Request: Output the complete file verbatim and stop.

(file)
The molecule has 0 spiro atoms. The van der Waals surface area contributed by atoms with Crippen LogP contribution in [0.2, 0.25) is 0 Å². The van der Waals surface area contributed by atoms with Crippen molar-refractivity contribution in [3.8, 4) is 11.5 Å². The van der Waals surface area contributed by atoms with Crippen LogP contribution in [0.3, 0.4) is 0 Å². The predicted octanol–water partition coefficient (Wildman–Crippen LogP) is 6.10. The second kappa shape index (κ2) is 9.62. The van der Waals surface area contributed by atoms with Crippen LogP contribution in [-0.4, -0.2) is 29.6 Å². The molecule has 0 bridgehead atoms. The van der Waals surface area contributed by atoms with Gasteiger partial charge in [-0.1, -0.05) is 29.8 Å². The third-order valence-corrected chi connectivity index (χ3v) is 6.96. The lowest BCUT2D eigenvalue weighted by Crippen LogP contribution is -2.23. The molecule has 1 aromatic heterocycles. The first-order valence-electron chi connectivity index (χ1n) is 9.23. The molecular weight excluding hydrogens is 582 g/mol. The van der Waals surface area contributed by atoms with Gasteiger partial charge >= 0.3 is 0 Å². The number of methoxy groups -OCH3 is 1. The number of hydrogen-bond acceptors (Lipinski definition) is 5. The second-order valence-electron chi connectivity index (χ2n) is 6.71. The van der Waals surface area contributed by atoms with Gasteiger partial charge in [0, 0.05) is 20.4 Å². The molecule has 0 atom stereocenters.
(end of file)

The molecule has 0 spiro atoms. The van der Waals surface area contributed by atoms with Crippen LogP contribution in [0.2, 0.25) is 0 Å². The van der Waals surface area contributed by atoms with Crippen molar-refractivity contribution in [3.8, 4) is 11.5 Å². The van der Waals surface area contributed by atoms with Crippen LogP contribution in [0.3, 0.4) is 0 Å². The predicted octanol–water partition coefficient (Wildman–Crippen LogP) is 6.10. The second kappa shape index (κ2) is 9.62. The van der Waals surface area contributed by atoms with Crippen LogP contribution in [-0.4, -0.2) is 29.6 Å². The molecule has 0 bridgehead atoms. The van der Waals surface area contributed by atoms with Gasteiger partial charge in [-0.1, -0.05) is 29.8 Å². The third-order valence-corrected chi connectivity index (χ3v) is 6.96. The lowest BCUT2D eigenvalue weighted by Crippen LogP contribution is -2.23. The molecule has 1 aromatic heterocycles. The first-order valence-electron chi connectivity index (χ1n) is 9.23. The molecular weight excluding hydrogens is 582 g/mol. The van der Waals surface area contributed by atoms with Gasteiger partial charge >= 0.3 is 0 Å². The number of methoxy groups -OCH3 is 1. The number of hydrogen-bond acceptors (Lipinski definition) is 5. The second-order valence-electron chi connectivity index (χ2n) is 6.71. The van der Waals surface area contributed by atoms with Gasteiger partial charge in [0, 0.05) is 20.4 Å². The molecule has 0 atom stereocenters.